How is fairness currently defined?
- We worked with Opinium Research on a public engagement programme. The first stage brought together a group of 23 citizens in a three-day online community. This included a wide range of tasks including open discussions, video diaries and reactions to stimuli.
- We took a robust and representative snapshot of the nation, polling over 4,000 citizens covering all major demographic, regional, ethnic and political groups.
- Throughout this research, we have shared our findings and thinking with key groups of experts, including from government, business, civil society and our own people. We invited a group of experts to take part in our online community by reviewing the findings halfway through the tasks and we hosted two events with the Institute for Government to explore how government could improve its spending decisions.
What does fairness mean to the public?
- The majority of our survey respondents believe that fairness is about making sure that everyone is given an equal opportunity to achieve, so that everyone gets what they deserve.
- We found that while perceptions of fairness vary widely across the different regions of the UK, only 30% of our survey respondents agree that British society as a whole is fair. This presents a major challenge to government.
- Using the capability of Strategy&, PwC's global strategy house, we have analysed the findings of this research to lay out practical steps towards building a fair and inclusive future for the UK.
What to do about this?
A national mission
- Addressing these fault lines in UK society is clearly a major challenge but it’s critical that we do so. If the UK is to fulfil its potential in the world, whatever our future relationship with the EU might look like, we need to ensure that everyone can feel heard.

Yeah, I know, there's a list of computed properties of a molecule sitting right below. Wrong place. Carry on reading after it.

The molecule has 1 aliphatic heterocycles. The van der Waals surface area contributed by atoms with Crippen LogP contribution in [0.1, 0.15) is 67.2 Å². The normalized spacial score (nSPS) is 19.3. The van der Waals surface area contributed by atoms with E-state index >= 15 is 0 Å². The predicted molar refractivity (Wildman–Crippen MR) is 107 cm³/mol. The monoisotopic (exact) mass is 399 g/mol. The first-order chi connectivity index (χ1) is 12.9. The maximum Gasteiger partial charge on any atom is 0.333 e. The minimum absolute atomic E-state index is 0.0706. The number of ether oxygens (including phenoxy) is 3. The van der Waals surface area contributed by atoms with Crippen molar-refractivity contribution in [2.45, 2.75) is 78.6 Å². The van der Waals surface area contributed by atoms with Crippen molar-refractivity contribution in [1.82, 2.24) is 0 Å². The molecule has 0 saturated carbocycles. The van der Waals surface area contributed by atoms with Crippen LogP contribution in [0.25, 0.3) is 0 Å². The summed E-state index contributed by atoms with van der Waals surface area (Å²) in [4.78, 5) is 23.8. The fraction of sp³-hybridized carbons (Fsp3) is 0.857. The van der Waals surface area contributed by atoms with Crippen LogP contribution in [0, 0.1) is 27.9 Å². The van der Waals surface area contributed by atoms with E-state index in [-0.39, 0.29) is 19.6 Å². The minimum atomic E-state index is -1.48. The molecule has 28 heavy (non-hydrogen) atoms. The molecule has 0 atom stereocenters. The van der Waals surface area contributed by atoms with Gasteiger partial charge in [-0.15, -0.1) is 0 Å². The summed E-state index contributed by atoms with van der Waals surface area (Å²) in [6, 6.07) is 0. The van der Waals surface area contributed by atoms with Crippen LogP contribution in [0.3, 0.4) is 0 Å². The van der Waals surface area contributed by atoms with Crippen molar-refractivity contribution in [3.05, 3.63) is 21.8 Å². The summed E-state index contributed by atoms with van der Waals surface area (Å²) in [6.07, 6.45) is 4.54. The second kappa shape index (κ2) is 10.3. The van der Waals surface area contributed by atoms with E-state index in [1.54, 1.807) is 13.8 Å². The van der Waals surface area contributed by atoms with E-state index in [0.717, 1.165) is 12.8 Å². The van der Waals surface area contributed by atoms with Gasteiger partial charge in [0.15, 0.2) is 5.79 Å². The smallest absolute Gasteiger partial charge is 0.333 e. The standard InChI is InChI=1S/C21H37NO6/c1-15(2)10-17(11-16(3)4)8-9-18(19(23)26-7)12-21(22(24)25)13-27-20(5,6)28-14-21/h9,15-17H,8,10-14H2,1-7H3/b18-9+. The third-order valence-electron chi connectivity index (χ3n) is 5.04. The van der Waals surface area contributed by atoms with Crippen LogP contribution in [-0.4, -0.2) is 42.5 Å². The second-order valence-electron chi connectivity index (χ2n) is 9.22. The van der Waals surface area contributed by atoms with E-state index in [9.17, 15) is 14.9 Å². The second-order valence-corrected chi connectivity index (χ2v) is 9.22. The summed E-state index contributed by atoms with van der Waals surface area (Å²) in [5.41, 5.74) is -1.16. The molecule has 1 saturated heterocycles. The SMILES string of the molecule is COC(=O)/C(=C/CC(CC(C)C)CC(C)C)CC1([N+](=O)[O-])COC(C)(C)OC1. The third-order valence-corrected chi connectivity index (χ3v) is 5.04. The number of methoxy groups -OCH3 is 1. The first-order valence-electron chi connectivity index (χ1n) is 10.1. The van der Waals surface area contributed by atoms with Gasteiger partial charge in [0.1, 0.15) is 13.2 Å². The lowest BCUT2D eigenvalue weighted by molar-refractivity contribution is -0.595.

- Delivering on an agenda of collective wellbeing will require a wholesale transformation of the way the state works – the way money is invested and spent to drive inclusive growth, the way services are designed to solve real problems, and the way the state relates to citizens.
- To help put the public’s priorities at the heart of these processes, we propose applying the five tests of fairness to new proposals and policies.
A framework for fairness
Five tests to design public policy in a way that would build a fairer future
- Provide for fundamental needs, prioritising the vulnerable and those in greatest need
- Help people earn a decent living and prepare for the future world of work
- Close the opportunity gap that exists between places
- Give individuals more control over the services they access
- Empower communities to shape the places they live